Zachary Gales, 14, Death by Suicide
Someone sent me information late last night to the facebook blog page about yet another young life lost to bully-related suicide. Stunned, but not surprised, I decided to do a quick search of just the ones that I’ve written about, the ones I know about. Since the beginning of this still-new school year, I’ve covered 18 teen suicides!!! Eighteen young lives, that I know about!, that was cut short due to suicide. And, in the majority of the cases, bullying played a role to some degree. Tonight’s makes 19.Zachary Gales would’ve turned 14 years old tomorrow. Life was just beginning. Instead, his family and loved ones are left to deal with what has to be unbearable grief. His mother posted a message to him on the tribute page that is already set up on facebook in his honor:
Zack, I keep opening this page and looking at you and trying to write something, and I just don’t know what to say. I love you so much, I can’t sleep ’cause I know you are no longer here. I want to yell and scream at you asking “why”. Why couldn’t you just talk to me? You are so beautiful, smart, loving, giving, and I miss you so much. I try to keep my mind busy and think of the times I knew you were happy, but it’s so hard to keep my mind away from I will never hold you again or kiss your soft cheek. Oh baby, I miss you so much.
Parents shouldn’t have to be going through that kind of grief as they mourn their young child who committed suicide. They shouldn’t be; yet, they are. It’s happening much more frequently than you’re reading about here. And, relief seems like it’s moving at a snail’s pace.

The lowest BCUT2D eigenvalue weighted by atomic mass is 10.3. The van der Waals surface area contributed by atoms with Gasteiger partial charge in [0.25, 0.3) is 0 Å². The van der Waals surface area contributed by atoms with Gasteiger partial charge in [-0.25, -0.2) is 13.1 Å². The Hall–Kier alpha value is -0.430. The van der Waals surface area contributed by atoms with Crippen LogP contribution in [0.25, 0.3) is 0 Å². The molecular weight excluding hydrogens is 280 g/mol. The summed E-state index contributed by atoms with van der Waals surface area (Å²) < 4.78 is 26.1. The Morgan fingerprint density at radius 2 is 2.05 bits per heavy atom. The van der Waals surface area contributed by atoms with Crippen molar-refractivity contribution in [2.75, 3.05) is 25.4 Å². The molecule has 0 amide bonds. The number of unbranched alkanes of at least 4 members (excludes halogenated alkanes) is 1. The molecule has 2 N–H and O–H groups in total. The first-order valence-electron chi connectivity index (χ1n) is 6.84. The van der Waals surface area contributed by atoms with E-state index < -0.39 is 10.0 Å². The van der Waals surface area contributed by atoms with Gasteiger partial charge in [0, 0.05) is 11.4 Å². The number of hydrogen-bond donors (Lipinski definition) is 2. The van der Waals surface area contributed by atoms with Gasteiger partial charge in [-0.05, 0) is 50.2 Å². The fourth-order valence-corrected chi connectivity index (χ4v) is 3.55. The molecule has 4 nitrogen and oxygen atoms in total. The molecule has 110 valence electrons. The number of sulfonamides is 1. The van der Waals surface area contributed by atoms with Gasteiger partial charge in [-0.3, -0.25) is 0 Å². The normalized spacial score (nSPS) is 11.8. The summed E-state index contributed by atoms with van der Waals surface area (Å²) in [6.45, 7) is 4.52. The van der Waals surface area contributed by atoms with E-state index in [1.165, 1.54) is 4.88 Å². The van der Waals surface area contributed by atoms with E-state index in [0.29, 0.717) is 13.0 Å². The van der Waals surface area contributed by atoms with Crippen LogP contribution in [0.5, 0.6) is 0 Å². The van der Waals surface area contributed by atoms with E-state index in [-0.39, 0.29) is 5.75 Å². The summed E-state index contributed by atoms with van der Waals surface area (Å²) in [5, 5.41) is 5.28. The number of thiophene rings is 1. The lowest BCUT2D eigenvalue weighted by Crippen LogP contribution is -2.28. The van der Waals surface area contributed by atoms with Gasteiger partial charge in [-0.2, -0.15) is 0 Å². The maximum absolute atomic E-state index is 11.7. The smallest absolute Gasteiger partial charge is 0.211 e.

There is a long laundry list of why this is continuing at the pace it is, as I see it:
- There appears to be a stigma attached to being bullied. There has been cases where there was obvious bullying involved; yet, the family, for whatever reason, vehemently denied that fact. Listen, if close friends and schoolmates, or even siblings say that there was bullying involved, there was bullying involved. They are the ones who are spending the most time with these victims. They are the ones who really know what’s going on. Face it, when you or I were in our adolescent years, who knew more about what we were doing on a day-to-day, hour-to-hour basis: our parents? Or, our friends and siblings? We can’t fix a problem that we routinely refuse to acknowledge is there.
- There seems to be an extreme reluctance, from peers, to step up and get involved. I posted an article on the facebook blog page last week about a 13-year-old being absolutely pummeled at school by a 15-year-old. Savagely beaten. There were schoolmates abound! One was recording a video of it!!! NO ONE INTERVENED!!! Yet, when one of these bullying victims reach their break point and end their lives, hundreds and thousands of people, including schoolmates, show up on the various memorial pages, at the memorials and funerals, expressing their sorrow, their anger that this is going on, and their love for the victim. Reactionary. Being proactionary makes the difference.
- Across the country and around the world, officials who could and should be making a difference simply are not. Despite having the bright, worldwide spotlight now being shone on the bullying and teen suicide issue, there is still a tendency for school administrators and law enforcement to hurriedly make the “official” statement that “our ‘investigation’ has not found bullying to be an issue.” How convenient is that? How do these people go home and kiss their own children knowing that their inactivity is playing a major role other parents’ kids to end their lives?